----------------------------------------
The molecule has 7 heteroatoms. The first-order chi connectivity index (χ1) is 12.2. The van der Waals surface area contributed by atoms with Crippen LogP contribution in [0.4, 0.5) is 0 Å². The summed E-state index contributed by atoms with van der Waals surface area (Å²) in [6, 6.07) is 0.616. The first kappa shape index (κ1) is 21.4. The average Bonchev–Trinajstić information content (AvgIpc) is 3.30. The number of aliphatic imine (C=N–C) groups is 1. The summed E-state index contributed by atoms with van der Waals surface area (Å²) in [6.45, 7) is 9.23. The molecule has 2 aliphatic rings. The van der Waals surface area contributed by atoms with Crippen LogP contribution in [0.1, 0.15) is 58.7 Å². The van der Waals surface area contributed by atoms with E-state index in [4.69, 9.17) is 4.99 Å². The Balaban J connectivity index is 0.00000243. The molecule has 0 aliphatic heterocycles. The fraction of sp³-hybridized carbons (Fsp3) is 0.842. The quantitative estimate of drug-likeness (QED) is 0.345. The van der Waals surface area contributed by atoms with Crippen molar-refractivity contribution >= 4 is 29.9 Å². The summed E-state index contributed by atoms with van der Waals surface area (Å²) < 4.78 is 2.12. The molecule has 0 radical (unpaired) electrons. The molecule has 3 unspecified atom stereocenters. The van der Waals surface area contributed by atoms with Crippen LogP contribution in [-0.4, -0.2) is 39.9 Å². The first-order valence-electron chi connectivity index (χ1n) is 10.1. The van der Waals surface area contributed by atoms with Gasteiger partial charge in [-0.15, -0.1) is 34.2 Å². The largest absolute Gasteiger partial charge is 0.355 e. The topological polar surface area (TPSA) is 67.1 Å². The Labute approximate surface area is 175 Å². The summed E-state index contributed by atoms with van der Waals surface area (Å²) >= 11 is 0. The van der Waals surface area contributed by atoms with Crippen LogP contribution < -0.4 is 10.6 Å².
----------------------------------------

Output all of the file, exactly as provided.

The molecule has 7 heteroatoms. The first-order chi connectivity index (χ1) is 12.2. The van der Waals surface area contributed by atoms with Crippen LogP contribution in [0.4, 0.5) is 0 Å². The summed E-state index contributed by atoms with van der Waals surface area (Å²) in [6, 6.07) is 0.616. The first kappa shape index (κ1) is 21.4. The average Bonchev–Trinajstić information content (AvgIpc) is 3.30. The number of aliphatic imine (C=N–C) groups is 1. The summed E-state index contributed by atoms with van der Waals surface area (Å²) in [6.45, 7) is 9.23. The molecule has 2 aliphatic rings. The van der Waals surface area contributed by atoms with Crippen LogP contribution in [0.1, 0.15) is 58.7 Å². The van der Waals surface area contributed by atoms with E-state index in [4.69, 9.17) is 4.99 Å². The Balaban J connectivity index is 0.00000243. The molecule has 0 aliphatic heterocycles. The fraction of sp³-hybridized carbons (Fsp3) is 0.842. The quantitative estimate of drug-likeness (QED) is 0.345. The van der Waals surface area contributed by atoms with Crippen molar-refractivity contribution >= 4 is 29.9 Å². The summed E-state index contributed by atoms with van der Waals surface area (Å²) < 4.78 is 2.12. The molecule has 0 radical (unpaired) electrons. The molecule has 3 unspecified atom stereocenters. The van der Waals surface area contributed by atoms with Crippen LogP contribution in [-0.4, -0.2) is 39.9 Å². The first-order valence-electron chi connectivity index (χ1n) is 10.1. The van der Waals surface area contributed by atoms with Gasteiger partial charge in [-0.15, -0.1) is 34.2 Å². The largest absolute Gasteiger partial charge is 0.355 e. The topological polar surface area (TPSA) is 67.1 Å². The Labute approximate surface area is 175 Å². The summed E-state index contributed by atoms with van der Waals surface area (Å²) >= 11 is 0. The van der Waals surface area contributed by atoms with Crippen LogP contribution < -0.4 is 10.6 Å².